Ask Adds to Consensus: Social Is the Way to Compete With Google
IAC’s Ask.com is giving up the ghost on algorithmic search and Web crawling. Rather than continuing to wilt while competing directly with Google, Ask said today it will devote its resources to Q&A search. That will strike 130 engineering jobs in New Jersey and China, according to Bloomberg.
Ask has long been the fourth-place player in search, despite some innovative spurts like its origin as a natural-language search engine using the fictional butler Jeeves, and its early efforts to visually parse search results and media into snippets–now features of all major search engines.
IAC CEO Barry Diller, who has recently publicly disparaged Ask, told Bloomberg today, “We’ve realized in the last few years you can’t compete head on with Google.”
Ask launched a new Q&A approach in July, following a recent trend but also playing back to its roots. Sixty percent of questions on the service are now answered, up from 30 percent, Ask.com president Doug Leeds told SearchEngineLand today.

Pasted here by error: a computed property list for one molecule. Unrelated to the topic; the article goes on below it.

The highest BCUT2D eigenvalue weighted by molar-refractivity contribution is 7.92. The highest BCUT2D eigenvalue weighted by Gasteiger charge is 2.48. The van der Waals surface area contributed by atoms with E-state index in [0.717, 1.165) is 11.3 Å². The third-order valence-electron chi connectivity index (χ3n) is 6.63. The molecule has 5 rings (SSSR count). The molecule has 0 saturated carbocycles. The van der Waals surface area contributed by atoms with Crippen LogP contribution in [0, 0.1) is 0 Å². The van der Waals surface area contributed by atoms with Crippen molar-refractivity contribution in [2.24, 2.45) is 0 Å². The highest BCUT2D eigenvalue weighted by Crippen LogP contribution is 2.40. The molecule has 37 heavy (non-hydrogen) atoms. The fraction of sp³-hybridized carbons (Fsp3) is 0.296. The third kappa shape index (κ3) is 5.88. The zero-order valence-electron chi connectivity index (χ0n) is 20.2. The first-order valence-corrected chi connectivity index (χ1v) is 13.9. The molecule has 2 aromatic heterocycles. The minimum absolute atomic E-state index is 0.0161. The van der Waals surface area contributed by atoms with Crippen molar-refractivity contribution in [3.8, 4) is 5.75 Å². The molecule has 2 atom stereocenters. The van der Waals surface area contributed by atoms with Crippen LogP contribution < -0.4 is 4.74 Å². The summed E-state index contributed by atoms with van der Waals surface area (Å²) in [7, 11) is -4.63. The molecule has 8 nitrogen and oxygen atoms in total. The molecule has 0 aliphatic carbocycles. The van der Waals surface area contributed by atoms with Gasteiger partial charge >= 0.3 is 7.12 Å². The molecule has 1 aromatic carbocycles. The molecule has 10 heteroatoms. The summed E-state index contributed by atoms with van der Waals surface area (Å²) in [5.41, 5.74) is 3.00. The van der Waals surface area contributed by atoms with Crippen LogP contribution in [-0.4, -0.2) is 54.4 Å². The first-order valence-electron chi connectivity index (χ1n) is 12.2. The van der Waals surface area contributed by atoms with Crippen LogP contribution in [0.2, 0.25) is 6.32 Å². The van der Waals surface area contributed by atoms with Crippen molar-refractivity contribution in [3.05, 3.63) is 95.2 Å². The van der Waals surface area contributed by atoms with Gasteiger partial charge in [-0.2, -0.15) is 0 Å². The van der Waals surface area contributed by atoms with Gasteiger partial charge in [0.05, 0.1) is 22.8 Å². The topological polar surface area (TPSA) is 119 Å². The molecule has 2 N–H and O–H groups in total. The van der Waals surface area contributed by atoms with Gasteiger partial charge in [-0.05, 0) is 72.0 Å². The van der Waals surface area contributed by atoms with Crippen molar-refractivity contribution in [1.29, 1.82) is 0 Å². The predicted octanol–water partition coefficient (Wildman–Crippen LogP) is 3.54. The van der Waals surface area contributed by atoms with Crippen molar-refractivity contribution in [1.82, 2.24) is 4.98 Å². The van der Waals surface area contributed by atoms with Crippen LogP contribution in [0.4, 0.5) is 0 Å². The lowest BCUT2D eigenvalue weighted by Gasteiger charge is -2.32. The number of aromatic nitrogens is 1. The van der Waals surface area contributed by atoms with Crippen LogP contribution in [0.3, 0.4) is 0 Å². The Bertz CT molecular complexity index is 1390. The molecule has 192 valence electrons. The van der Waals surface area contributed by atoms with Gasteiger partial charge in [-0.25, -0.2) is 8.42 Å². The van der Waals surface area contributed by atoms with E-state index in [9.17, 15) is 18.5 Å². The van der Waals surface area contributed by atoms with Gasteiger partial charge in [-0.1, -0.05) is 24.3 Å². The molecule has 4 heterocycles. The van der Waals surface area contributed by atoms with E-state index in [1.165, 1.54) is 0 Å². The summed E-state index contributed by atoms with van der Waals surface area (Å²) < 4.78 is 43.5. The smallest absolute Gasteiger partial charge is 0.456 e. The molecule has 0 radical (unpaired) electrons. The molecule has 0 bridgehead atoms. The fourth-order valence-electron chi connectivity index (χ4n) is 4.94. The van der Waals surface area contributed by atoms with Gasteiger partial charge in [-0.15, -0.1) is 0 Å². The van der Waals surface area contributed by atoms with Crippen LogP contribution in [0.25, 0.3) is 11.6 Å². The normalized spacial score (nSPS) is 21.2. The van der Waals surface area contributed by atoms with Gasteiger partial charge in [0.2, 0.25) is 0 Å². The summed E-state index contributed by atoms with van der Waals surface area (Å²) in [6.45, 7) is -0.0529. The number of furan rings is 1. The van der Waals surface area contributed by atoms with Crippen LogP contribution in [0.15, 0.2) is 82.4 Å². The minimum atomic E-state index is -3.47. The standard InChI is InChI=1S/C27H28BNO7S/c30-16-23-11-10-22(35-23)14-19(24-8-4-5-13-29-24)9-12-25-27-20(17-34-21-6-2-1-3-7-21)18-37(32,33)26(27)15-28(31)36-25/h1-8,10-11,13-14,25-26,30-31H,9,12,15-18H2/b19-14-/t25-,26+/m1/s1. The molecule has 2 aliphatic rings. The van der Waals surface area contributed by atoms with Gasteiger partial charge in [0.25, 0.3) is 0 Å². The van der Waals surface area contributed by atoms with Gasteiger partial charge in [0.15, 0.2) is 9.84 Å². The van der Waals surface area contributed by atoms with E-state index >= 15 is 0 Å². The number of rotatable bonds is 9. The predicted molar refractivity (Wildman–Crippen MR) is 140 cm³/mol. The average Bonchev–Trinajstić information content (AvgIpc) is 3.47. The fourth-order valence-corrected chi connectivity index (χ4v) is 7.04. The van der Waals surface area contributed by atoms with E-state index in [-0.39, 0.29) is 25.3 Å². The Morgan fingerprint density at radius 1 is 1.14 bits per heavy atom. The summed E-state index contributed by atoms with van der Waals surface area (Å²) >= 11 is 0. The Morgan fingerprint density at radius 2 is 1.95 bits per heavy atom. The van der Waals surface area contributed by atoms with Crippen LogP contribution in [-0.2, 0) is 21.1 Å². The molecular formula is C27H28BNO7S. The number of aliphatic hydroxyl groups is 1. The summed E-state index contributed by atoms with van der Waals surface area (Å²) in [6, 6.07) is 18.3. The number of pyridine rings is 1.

So, is Q&A and social search the way to compete with Google? It could be. Despite buying Aardvark and launching some minimal social search features, Google hasn’t done much in the area. There’s a lot of value in getting your network of friends to give recommendations, as many people do on Facebook and Twitter, and building communities to add knowledge to the Web rather than just crawl it, like on the small but promising Quora. These more recent innovations follow the surprising strength, in a Googlefied world, of products like Yahoo Answers and Korea’s Naver.
IAC hopping out of algorithmic search and crawling doesn’t change much in the market, but it does reaffirm Microsoft’s Bing as the other major player investing in search after Google. Elsewhere, I don’t even want to try to parse the Yahoo-Microsoft partnership. Facebook processes a ton of search queries already, despite a very basic offering, and also is working with Microsoft on search. And Twitter has seen serious growth in search–it says it gets a billion queries a day–but the company seems to count just about every time someone pings its service as a search.